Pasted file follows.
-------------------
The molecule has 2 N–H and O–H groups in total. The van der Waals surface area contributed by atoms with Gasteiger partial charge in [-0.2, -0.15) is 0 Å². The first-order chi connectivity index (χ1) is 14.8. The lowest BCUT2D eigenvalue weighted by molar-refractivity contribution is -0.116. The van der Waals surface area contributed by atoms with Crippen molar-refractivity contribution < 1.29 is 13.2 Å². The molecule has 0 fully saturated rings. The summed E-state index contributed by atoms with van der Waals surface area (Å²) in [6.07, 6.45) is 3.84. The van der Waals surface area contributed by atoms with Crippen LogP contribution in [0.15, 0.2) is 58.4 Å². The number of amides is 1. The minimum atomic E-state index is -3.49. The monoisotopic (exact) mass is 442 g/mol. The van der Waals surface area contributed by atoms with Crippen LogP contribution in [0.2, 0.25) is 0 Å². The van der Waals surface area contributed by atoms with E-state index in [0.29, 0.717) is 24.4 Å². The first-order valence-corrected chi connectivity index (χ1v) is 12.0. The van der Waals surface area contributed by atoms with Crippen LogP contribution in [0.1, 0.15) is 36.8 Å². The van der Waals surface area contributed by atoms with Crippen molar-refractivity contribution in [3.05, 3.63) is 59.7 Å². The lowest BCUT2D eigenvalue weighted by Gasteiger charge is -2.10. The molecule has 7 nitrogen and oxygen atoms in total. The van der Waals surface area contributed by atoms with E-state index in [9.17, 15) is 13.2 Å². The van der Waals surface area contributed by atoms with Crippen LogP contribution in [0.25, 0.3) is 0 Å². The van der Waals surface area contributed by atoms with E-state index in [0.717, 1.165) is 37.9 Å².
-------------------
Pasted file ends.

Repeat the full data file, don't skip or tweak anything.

The molecule has 2 N–H and O–H groups in total. The van der Waals surface area contributed by atoms with Gasteiger partial charge in [-0.2, -0.15) is 0 Å². The first-order chi connectivity index (χ1) is 14.8. The lowest BCUT2D eigenvalue weighted by molar-refractivity contribution is -0.116. The van der Waals surface area contributed by atoms with Crippen molar-refractivity contribution < 1.29 is 13.2 Å². The molecule has 0 fully saturated rings. The summed E-state index contributed by atoms with van der Waals surface area (Å²) in [6.07, 6.45) is 3.84. The van der Waals surface area contributed by atoms with Crippen LogP contribution in [0.15, 0.2) is 58.4 Å². The number of amides is 1. The minimum atomic E-state index is -3.49. The monoisotopic (exact) mass is 442 g/mol. The van der Waals surface area contributed by atoms with Crippen LogP contribution in [0.2, 0.25) is 0 Å². The van der Waals surface area contributed by atoms with E-state index in [0.29, 0.717) is 24.4 Å². The first-order valence-corrected chi connectivity index (χ1v) is 12.0. The van der Waals surface area contributed by atoms with Crippen LogP contribution in [0.1, 0.15) is 36.8 Å². The van der Waals surface area contributed by atoms with Crippen molar-refractivity contribution in [3.05, 3.63) is 59.7 Å². The lowest BCUT2D eigenvalue weighted by Gasteiger charge is -2.10. The molecule has 7 nitrogen and oxygen atoms in total. The van der Waals surface area contributed by atoms with E-state index in [9.17, 15) is 13.2 Å². The van der Waals surface area contributed by atoms with Crippen LogP contribution in [0.25, 0.3) is 0 Å². The van der Waals surface area contributed by atoms with E-state index in [0.717, 1.165) is 37.9 Å².